TRIPPING FOR THE GREATER GOOD
- It Comes Tomorrow (feat. Hilary Paige)
- You Won’t Hear This Anyway
- There Are No Words
At least 100,000 people made it to Haight-Ashbury for 1967’s “Summer of Love,” but Space Butter’s bandleader Henry Wilson wasn’t one of them. Originally from Farmington, New Hampshire, Wilson had hitchhiked as far as Keystone, South Dakota by the time Ken Kesey and co. held the symbolic hippie funeral and told seekers like Wilson to stop coming west and to start spreading the social revolution wherever they happened to be. Taking the message literally, Wilson was arrested after scaling Mt. Rushmore, gluing gigantic googly-eyes to each of the presidents and using wire and purple cellophane to turn Theodore Roosevelt’s stodgy stone glasses into hip, round tea-shades.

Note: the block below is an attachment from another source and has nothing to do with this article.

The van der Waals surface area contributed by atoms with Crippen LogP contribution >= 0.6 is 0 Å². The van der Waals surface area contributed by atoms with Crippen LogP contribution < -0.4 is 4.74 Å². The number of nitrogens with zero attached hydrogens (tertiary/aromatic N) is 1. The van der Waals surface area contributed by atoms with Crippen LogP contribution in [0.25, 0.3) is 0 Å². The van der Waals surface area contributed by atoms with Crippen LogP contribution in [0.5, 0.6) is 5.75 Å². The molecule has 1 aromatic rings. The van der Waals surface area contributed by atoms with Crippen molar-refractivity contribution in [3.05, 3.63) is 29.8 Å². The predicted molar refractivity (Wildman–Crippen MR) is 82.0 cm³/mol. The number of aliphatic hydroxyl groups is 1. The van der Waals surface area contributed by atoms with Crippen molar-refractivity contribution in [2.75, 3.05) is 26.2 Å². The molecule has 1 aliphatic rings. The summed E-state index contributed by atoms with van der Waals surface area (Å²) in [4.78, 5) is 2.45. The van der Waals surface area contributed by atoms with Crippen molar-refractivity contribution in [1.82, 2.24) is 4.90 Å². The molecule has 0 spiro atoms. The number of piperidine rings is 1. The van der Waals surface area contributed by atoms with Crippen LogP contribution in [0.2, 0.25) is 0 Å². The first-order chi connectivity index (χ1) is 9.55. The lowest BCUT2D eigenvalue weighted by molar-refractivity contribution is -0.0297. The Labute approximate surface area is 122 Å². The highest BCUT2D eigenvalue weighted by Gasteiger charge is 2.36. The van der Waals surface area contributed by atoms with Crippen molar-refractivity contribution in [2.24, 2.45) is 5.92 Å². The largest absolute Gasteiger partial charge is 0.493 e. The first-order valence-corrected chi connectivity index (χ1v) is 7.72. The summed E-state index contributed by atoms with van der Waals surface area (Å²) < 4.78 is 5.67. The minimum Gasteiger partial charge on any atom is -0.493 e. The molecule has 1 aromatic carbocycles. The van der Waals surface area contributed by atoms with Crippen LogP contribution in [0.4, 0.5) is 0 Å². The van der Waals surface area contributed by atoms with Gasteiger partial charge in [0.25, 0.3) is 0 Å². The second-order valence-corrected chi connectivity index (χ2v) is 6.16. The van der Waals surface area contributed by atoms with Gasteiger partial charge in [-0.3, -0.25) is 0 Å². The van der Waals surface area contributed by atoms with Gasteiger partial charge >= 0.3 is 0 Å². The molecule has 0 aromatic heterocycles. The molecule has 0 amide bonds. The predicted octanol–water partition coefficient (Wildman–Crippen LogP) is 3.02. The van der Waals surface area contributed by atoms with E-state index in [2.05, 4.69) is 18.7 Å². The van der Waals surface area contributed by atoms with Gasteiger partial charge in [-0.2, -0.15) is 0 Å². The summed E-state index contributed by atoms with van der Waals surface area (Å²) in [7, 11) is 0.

Eventually settling in Los Angeles’s secluded canyon enclave of Topanga, Wilson met and fell in love with neighbor and future-wife/drummer Cookie Komatsu after unsuccessfully attempting to save her pet cat from a marauding trio of hungry coyotes. The attack, which happened as Wilson was recording an early, bare-bones version of “Dark Blue Star-System,” was captured in full by his still-recording reel-to-reel machine and was later used by Komatsu in her hugely-controversial, blood-soaked gallery show “This Is What Death Sounds Like.”
Space Butter’s single full-length studio record, 1969’s fuzzy masterpiece Galaxy II, was never released commercially in Wilson’s lifetime and was only widely discovered after his mysterious death in 1990.
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